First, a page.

For violations of the Clayton Act, Section 11 of the Clayton Act, 15 U.S.C. Sec. 21, parallels Section 5(b) of the FTC Act in authorizing administrative adjudication.
1. Administrative Adjudication
If the respondent elects to contest the charges, the complaint is adjudicated before an administrative law judge (“ALJ”) in a trial-type proceeding conducted under the Commission’s Rules of Practice. The prosecution of a matter is conducted by FTC “complaint counsel,” who are staff from the relevant bureau or a regional office. Upon conclusion of the hearing, the ALJ issues an “initial decision” setting forth his or her findings of fact and conclusions of law, and recommending either entry of an order to cease and desist or dismissal of the complaint. Either complaint counsel or respondent, or both, may appeal the initial decision to the full Commission. In limited cases, including certain merger cases, the Commission’s rules provide that the appeal is automatic.
Upon appeal of an initial decision, the Commission receives briefs, holds oral argument, and thereafter issues its own final decision and order. The Commission’s final decision is appealable by any respondent against which an order is issued. The respondent may file a petition for review with any United States court of appeals within whose jurisdiction the respondent resides or carries on business or where the challenged practice was used. FTC Act Section 5(c), 15 U.S.C. Sec. 45(c). If the court of appeals affirms the Commission’s order, the court enters its own order of enforcement. The party losing in the court of appeals may seek review by the Supreme Court. Commission decisions and orders are available on this site.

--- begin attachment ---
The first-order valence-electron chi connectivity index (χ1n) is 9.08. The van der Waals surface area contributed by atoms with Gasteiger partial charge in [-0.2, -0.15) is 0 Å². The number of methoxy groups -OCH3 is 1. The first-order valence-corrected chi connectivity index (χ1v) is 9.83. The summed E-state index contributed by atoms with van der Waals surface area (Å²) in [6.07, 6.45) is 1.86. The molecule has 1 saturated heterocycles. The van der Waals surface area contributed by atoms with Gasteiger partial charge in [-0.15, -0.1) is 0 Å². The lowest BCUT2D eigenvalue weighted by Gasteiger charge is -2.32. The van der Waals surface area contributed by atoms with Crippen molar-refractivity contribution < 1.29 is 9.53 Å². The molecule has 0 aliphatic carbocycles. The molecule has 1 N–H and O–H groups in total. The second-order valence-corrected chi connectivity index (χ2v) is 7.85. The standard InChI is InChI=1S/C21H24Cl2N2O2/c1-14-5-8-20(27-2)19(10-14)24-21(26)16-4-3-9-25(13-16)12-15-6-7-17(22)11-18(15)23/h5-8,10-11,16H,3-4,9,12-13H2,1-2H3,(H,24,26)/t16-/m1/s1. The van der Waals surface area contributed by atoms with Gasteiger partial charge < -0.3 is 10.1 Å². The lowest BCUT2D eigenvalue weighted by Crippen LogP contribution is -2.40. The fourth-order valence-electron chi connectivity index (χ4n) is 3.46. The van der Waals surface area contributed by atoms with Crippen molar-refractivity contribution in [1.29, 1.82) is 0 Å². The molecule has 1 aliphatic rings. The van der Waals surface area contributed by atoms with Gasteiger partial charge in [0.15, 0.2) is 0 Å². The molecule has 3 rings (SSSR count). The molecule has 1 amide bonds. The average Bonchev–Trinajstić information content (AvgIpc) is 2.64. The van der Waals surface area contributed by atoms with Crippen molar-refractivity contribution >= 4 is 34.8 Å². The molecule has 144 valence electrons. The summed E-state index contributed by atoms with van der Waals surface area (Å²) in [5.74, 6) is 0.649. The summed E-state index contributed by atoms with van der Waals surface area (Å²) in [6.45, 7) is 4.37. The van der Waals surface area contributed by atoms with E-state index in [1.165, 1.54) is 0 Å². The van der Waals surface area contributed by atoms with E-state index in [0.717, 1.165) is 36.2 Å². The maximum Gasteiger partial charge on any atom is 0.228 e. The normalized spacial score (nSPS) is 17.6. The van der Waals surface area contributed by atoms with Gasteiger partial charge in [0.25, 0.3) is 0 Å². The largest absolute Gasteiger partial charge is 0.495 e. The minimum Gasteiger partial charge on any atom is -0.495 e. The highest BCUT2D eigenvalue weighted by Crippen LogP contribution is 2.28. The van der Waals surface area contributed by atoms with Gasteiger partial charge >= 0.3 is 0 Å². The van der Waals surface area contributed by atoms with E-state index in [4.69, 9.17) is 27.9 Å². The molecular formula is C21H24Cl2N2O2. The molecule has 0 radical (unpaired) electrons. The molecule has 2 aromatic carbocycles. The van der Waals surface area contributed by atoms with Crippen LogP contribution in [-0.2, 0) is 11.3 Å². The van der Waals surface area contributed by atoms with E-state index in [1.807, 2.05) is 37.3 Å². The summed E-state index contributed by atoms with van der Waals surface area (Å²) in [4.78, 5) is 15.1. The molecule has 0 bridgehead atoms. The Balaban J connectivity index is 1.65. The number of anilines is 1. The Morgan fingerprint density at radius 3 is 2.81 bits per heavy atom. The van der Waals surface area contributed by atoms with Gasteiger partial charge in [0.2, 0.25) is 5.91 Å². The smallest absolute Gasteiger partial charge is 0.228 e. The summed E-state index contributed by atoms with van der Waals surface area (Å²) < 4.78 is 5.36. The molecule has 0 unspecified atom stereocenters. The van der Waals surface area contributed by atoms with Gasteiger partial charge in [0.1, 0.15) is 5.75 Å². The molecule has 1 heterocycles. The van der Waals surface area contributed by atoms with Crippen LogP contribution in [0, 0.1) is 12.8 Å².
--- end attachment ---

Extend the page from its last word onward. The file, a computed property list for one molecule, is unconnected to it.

2. Enforcing Final Commission Orders
A Commission order (except an order to divest assets) generally becomes final (i.e., binding on the respondent) 60 days after it is served, unless the order is stayed by the Commission or by a reviewing court. Divestiture orders become final after all judicial review is complete (or if no review is sought, after the time for seeking review has expired). If a respondent violates a final order, it is liable for a civil penalty for each violation. FTC Act Section 5(l), 15 U.S.C. Sec. 45(l). The penalty is assessed by a federal district court in a suit brought to enforce the Commission’s order. The court may also issue “mandatory injunctions” and “such other and further equitable relief” as is deemed appropriate.